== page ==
The Role Of Marketing And Publicity In Selling The Book

What is the future of print? This article explores how the book industry has evolved to ensure that books secure a place on our shelves for years to come.

Marketing and publicity play a pivotal role in selling the book at each stage of the publication process. New technology and globalization have transformed the production and distribution of books and paved the way for a more consumer-centric retail culture. With the industrial revolution of the 20th century came the emergence of department stores, variety stores and large chains. The book, which was once considered a cultural ‘carrier of ideas’ faced becoming another interchangeable commodity, as it battled to compete in an ever-increasingly crowded marketplace.

Today, the book is competing on an international stage, not only with other written media forms but amongst the entire entertainment industry. The struggle to influence the purchasing decisions of consumers all while ensuring healthy economic margins, has led to what is often referred to as the ‘business of books’. Industry professionals, who were once criticized for their supposed inability to run a profitable business, are now serious contenders, as they combine their role as cultural leaders with commercial intent.

While the book industry has journeyed to obtain its professional identity in this challenging marketplace, there has been a shift in the balance of power from editorial elitism, towards sales and marketing, which now oil the wheels of the entire publication process. This article will discuss the importance of the role of marketing and publicity at each stage of the publication process, with a focus on literary fiction under the trade fiction umbrella.

What is trade fiction?

Trade fiction encompasses all fiction aimed at a general audience and is composed of either literary fiction or commercial fiction. Commercial fiction tends to be genre specific or ‘popular fiction’ with a tendency to focus on plot, while literary fiction is considered to hold literary merit as a result of its often thought-provoking concepts and unique style of prose. Significant to literary fiction is the consumer’s resilient loyalty towards brand identities of authors and publishing imprints. Also prominent to literary fiction is lead titles attracting larger marketing and publicity budgets.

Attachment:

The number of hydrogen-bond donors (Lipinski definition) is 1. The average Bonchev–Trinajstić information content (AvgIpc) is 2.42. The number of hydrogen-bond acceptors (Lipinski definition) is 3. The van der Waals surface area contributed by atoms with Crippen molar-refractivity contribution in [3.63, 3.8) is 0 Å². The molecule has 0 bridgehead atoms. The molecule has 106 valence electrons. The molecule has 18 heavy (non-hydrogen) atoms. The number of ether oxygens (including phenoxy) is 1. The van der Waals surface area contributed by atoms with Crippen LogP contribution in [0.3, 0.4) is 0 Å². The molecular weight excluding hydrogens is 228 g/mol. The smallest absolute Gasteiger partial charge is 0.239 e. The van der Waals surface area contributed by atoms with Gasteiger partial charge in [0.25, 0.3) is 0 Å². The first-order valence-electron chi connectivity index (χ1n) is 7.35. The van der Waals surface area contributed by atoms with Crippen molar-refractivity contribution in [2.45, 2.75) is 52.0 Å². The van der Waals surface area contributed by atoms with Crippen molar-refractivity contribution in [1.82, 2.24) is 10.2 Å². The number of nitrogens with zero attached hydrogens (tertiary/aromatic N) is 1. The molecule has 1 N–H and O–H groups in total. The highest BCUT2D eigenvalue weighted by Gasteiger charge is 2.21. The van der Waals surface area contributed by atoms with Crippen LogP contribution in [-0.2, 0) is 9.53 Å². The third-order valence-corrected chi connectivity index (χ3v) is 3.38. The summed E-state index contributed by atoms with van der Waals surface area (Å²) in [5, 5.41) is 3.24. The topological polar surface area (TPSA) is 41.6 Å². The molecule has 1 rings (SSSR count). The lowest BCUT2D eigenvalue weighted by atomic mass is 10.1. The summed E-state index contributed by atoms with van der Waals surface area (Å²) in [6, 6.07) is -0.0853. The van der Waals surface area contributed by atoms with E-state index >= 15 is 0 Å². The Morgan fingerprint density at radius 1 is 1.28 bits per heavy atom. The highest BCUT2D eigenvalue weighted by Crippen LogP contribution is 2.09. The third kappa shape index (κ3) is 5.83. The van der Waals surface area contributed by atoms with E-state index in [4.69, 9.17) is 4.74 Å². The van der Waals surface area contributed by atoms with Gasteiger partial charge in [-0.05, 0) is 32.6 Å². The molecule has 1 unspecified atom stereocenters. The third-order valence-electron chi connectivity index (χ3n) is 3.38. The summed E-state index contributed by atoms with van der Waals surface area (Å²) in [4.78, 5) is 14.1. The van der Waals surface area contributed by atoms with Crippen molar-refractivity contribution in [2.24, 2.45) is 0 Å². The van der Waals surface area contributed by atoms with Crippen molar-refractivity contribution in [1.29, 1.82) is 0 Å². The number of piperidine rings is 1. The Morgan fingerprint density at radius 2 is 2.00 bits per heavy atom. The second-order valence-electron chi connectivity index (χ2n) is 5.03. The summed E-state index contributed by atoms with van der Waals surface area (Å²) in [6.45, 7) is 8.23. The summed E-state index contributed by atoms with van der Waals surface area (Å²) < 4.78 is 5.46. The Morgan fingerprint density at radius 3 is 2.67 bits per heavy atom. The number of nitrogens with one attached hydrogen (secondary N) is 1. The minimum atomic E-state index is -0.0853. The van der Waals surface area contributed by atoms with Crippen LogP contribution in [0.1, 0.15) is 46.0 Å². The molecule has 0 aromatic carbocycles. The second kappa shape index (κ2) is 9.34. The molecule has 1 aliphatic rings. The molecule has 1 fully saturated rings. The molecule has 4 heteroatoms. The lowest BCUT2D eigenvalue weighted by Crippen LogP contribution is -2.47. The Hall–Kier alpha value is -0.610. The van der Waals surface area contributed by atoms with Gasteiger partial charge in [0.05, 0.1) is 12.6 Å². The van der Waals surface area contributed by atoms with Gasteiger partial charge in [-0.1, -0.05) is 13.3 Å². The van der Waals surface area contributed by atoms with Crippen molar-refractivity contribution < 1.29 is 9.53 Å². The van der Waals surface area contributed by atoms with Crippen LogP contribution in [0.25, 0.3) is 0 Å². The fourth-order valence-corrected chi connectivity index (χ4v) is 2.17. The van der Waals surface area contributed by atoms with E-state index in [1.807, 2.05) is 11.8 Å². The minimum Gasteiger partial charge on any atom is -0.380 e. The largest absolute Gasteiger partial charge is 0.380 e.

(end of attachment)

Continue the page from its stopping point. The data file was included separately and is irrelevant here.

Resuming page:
Why do we market books?

Although known authors often sell on their own merit, there is a need to situate other literary fiction within the competitive marketplace. To avoid high returns and satisfy consumer choice, the literary book faces an unforgiving sector of tight stock control, high turnover and short shelf life. These factors combined with the sheer scale of the industry, highlight some of the reasons why literary fiction relies heavily on the effective use of marketing and publicity techniques to generate sales. In this context, marketing may be defined as the promotion and advertising techniques employed at each point of sale, while publicity may also be referred to as a promotional method with a focus on profile-raising, public relations and exposure through the mass media. Ultimately, either marketing and/or publicity aim to persuade the receiver to purchase the book at each point of sale.

Stage 1 – The decision to publish

There are various phases through which literary fiction is marketed and at each of these stages the decision to publish is scrutinized by asking the following questions: what is the book for, who is the audience and how does it fit with the competition? This analysis commences at the very start of a books development – when the initial idea for a book is formed by either the author or proposed by the publisher. It is widely understood within the publishing industry that if an author is unable to define who his or her readership is likely to be, there is sufficient enough reason to presume that the book will be unsuccessful. The manuscript is sent to a literary editor, commonly via the author’s literary agent. With the power base shifting in recent years, the editor now consults his or her sales and marketing colleagues, whose position has diversified as such to allow for a near leading role in the decision to publish. If there is an audience for the book and it can be produced cost-effectively, the decision to publish will most likely be given the green light.

Stage 2 – Book production and design

Once the publishing house has made the decision to publish a book, the marketing team also plays a significant role in the production of the book itself. They help to ensure that each element of a books design including format, typesetting, font, cover, title and packaging all meet the needs of the intended readership. With literary fiction in particular, the concept of ‘author as brand’, affects the cover design of a book, often with the name of the author receiving greater prominence than that of the title. This is the